February 13, 2008
Contact: Rosalind Cook, Cornell Cooperative Extension of Jefferson County, 315-788-8450

Wellesley Island Farmers to Speak at Going Organic Workshop February 27

David Belding and Dani Baker of Cross Island Farms are the only certified organic farmers on Wellesley Island. In fact, they are the Island�s only farmers. Belding and Baker will speak at the February 27, 1-4 pm, �Going Organic in the North Country� workshop at Cornell Cooperative Extension of Jefferson County in Watertown. Poultry and produce farmer Holly Sakowich, Dick deGraff of Grindstone Organics, and Organic Agriculture Specialist Sarah Johnston of the New York State Department of Agriculture and Markets, formerly executive director of the Northeast Organic Farming Association of New York, will also speak at the workshop.

Baker and Belding organically grow vegetables on five-sixteenths of an acre, have applied for their certified organic greenhouse license, and sell produce, honey, and maple products to island residents and to the campers who visit nearby Wellesley Island State Park.

They also sell to restaurant and private chefs and operate a CSA (community-supported agriculture) in the Clayton area. They recently added livestock � a pair of pigs, and have planted a small vineyard.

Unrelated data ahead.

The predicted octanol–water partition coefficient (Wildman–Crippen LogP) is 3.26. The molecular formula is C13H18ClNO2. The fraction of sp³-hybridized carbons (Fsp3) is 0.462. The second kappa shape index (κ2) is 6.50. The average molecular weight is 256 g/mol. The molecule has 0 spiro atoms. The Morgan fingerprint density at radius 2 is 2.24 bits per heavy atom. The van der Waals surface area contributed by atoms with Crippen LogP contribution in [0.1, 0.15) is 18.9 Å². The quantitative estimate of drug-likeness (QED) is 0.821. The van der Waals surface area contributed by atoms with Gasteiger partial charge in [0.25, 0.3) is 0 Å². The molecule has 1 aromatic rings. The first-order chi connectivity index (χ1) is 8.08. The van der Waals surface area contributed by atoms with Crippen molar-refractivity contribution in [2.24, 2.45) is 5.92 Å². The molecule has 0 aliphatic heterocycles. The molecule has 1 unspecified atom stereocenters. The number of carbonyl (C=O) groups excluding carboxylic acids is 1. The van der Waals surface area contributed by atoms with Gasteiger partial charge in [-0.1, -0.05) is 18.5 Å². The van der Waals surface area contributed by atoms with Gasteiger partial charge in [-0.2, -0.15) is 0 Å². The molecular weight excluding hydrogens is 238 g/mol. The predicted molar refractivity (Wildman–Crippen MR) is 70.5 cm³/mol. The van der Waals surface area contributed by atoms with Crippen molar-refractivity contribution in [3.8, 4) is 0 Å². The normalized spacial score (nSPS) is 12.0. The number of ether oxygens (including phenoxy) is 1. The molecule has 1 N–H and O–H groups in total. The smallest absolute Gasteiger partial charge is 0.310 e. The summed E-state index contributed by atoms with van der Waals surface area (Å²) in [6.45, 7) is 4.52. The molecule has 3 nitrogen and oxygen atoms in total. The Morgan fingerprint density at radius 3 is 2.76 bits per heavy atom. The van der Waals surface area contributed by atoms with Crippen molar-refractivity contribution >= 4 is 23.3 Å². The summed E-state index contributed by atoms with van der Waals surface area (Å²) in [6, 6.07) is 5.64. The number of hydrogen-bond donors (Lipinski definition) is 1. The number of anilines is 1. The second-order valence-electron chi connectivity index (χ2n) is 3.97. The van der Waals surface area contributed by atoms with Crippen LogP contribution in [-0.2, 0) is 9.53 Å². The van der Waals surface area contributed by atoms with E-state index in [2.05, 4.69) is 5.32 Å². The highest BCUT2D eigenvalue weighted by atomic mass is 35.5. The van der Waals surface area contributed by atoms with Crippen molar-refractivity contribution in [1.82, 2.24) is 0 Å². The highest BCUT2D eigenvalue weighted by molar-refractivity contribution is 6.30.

�Organic production is a choice we make personally. Organic certification allows us to wholesale and direct sell to others at premium pricing,� says Baker, who will talk about a record-keeping system that allows tracking the profitability of each farm sector, i.e., vegetables, maple, honey�

The primary organic certification organization in New York is NOFA-NY Certified Organic, LLC, a subsidiary of the Northeast Organic Farming Association of New York. Crop and dairy farms and handlers that have more than $5,000 in annual gross organic sales and are marketing their products as �Organic� are required to become certified as compliant with the USDA�s National Organic Produce rules.

The NOFA-NY Certified Organic, LLC website states that �the use of synthetic chemical fertilizers and pesticides are prohibited in certified organic production.� A number of other requirements for certification meet national organic policy standards.

Joining Belding and Baker on the workshop agenda will be New York State Organic Agriculture Specialist Sarah Johnston, a past executive director of NOFA-NY. Johnston will speak on New York State Department of Agriculture and Markets initiatives to help farmers statewide take advantage of the expanding consumer demand for organic foods. Dick deGraff of Grindstone Organics, Pulaski, NY, will talk about the changes he has seen in his 20 years as a certified organic grower, and Holly Sakowich of Theresa, NY, will share her first-year experiences as an organic poultry, egg, and produce farmer.

To register for the free February 27th workshop, contact Cornell Cooperation Extension of Jefferson County at 315-788-8450. Similar workshops are being held with support from the Northern New York Agricultural Development Program on February 25 in Westport, and on February 26 at North Country Community College in Malone. # # #